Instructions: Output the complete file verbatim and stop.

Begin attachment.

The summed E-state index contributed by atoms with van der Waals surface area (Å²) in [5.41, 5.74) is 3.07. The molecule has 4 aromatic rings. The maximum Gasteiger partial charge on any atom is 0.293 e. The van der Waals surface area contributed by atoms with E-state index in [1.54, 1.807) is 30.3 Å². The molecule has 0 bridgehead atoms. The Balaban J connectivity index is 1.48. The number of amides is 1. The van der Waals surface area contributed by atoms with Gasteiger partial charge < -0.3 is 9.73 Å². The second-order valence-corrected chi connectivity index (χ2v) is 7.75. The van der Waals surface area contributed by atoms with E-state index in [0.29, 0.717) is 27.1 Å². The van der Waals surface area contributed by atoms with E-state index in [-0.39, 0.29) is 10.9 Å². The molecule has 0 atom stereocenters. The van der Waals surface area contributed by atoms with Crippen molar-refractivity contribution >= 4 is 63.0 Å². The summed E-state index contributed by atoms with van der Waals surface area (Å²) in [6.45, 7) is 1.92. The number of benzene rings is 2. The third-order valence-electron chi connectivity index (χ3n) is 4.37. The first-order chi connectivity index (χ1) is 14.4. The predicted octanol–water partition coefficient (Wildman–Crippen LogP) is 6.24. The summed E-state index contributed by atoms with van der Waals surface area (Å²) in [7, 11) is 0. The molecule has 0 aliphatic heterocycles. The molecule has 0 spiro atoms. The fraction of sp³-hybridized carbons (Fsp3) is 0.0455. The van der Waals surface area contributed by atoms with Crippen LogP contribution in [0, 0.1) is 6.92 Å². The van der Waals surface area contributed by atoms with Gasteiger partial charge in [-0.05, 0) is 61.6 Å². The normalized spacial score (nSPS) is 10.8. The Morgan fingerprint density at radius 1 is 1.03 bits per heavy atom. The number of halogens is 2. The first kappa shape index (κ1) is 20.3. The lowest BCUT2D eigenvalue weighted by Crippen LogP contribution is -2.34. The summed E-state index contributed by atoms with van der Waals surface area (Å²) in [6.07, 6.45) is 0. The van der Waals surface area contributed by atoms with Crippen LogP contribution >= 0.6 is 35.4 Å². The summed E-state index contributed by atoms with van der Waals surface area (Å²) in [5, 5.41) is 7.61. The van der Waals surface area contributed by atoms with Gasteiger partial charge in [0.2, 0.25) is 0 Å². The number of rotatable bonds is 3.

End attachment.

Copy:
The summed E-state index contributed by atoms with van der Waals surface area (Å²) in [5.41, 5.74) is 3.07. The molecule has 4 aromatic rings. The maximum Gasteiger partial charge on any atom is 0.293 e. The van der Waals surface area contributed by atoms with E-state index in [1.54, 1.807) is 30.3 Å². The molecule has 0 bridgehead atoms. The Balaban J connectivity index is 1.48. The number of amides is 1. The van der Waals surface area contributed by atoms with Gasteiger partial charge < -0.3 is 9.73 Å². The second-order valence-corrected chi connectivity index (χ2v) is 7.75. The van der Waals surface area contributed by atoms with E-state index in [0.29, 0.717) is 27.1 Å². The van der Waals surface area contributed by atoms with E-state index in [-0.39, 0.29) is 10.9 Å². The molecule has 0 atom stereocenters. The van der Waals surface area contributed by atoms with Crippen molar-refractivity contribution >= 4 is 63.0 Å². The summed E-state index contributed by atoms with van der Waals surface area (Å²) in [6.45, 7) is 1.92. The number of benzene rings is 2. The third-order valence-electron chi connectivity index (χ3n) is 4.37. The first-order chi connectivity index (χ1) is 14.4. The predicted octanol–water partition coefficient (Wildman–Crippen LogP) is 6.24. The summed E-state index contributed by atoms with van der Waals surface area (Å²) in [7, 11) is 0. The molecule has 0 aliphatic heterocycles. The molecule has 0 spiro atoms. The fraction of sp³-hybridized carbons (Fsp3) is 0.0455. The van der Waals surface area contributed by atoms with Crippen LogP contribution in [0, 0.1) is 6.92 Å². The van der Waals surface area contributed by atoms with Gasteiger partial charge in [-0.05, 0) is 61.6 Å². The normalized spacial score (nSPS) is 10.8. The Morgan fingerprint density at radius 1 is 1.03 bits per heavy atom. The number of halogens is 2. The first kappa shape index (κ1) is 20.3. The lowest BCUT2D eigenvalue weighted by Crippen LogP contribution is -2.34. The summed E-state index contributed by atoms with van der Waals surface area (Å²) in [6.07, 6.45) is 0. The van der Waals surface area contributed by atoms with Crippen LogP contribution >= 0.6 is 35.4 Å². The summed E-state index contributed by atoms with van der Waals surface area (Å²) in [5, 5.41) is 7.61. The van der Waals surface area contributed by atoms with Gasteiger partial charge in [0.2, 0.25) is 0 Å². The number of rotatable bonds is 3.